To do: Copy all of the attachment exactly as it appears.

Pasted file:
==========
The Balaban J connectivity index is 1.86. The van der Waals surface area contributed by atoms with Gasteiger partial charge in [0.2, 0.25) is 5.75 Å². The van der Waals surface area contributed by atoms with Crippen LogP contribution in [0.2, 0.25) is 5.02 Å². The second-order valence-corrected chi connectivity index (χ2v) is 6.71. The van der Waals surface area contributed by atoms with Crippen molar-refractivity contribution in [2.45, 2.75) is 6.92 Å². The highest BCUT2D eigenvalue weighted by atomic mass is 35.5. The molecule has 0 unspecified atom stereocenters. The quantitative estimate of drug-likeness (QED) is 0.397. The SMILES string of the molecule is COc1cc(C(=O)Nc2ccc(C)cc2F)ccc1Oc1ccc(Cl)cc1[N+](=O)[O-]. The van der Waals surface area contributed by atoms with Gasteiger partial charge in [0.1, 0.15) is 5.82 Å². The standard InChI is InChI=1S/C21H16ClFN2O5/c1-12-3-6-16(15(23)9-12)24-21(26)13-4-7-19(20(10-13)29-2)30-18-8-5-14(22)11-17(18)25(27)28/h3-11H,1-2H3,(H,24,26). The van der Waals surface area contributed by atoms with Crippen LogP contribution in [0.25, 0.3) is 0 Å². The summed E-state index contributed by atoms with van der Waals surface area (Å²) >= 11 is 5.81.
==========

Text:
The Balaban J connectivity index is 1.86. The van der Waals surface area contributed by atoms with Gasteiger partial charge in [0.2, 0.25) is 5.75 Å². The van der Waals surface area contributed by atoms with Crippen LogP contribution in [0.2, 0.25) is 5.02 Å². The second-order valence-corrected chi connectivity index (χ2v) is 6.71. The van der Waals surface area contributed by atoms with Crippen molar-refractivity contribution in [2.45, 2.75) is 6.92 Å². The highest BCUT2D eigenvalue weighted by atomic mass is 35.5. The molecule has 0 unspecified atom stereocenters. The quantitative estimate of drug-likeness (QED) is 0.397. The SMILES string of the molecule is COc1cc(C(=O)Nc2ccc(C)cc2F)ccc1Oc1ccc(Cl)cc1[N+](=O)[O-]. The van der Waals surface area contributed by atoms with Gasteiger partial charge in [0.1, 0.15) is 5.82 Å². The standard InChI is InChI=1S/C21H16ClFN2O5/c1-12-3-6-16(15(23)9-12)24-21(26)13-4-7-19(20(10-13)29-2)30-18-8-5-14(22)11-17(18)25(27)28/h3-11H,1-2H3,(H,24,26). The van der Waals surface area contributed by atoms with Crippen LogP contribution in [0.25, 0.3) is 0 Å². The summed E-state index contributed by atoms with van der Waals surface area (Å²) >= 11 is 5.81.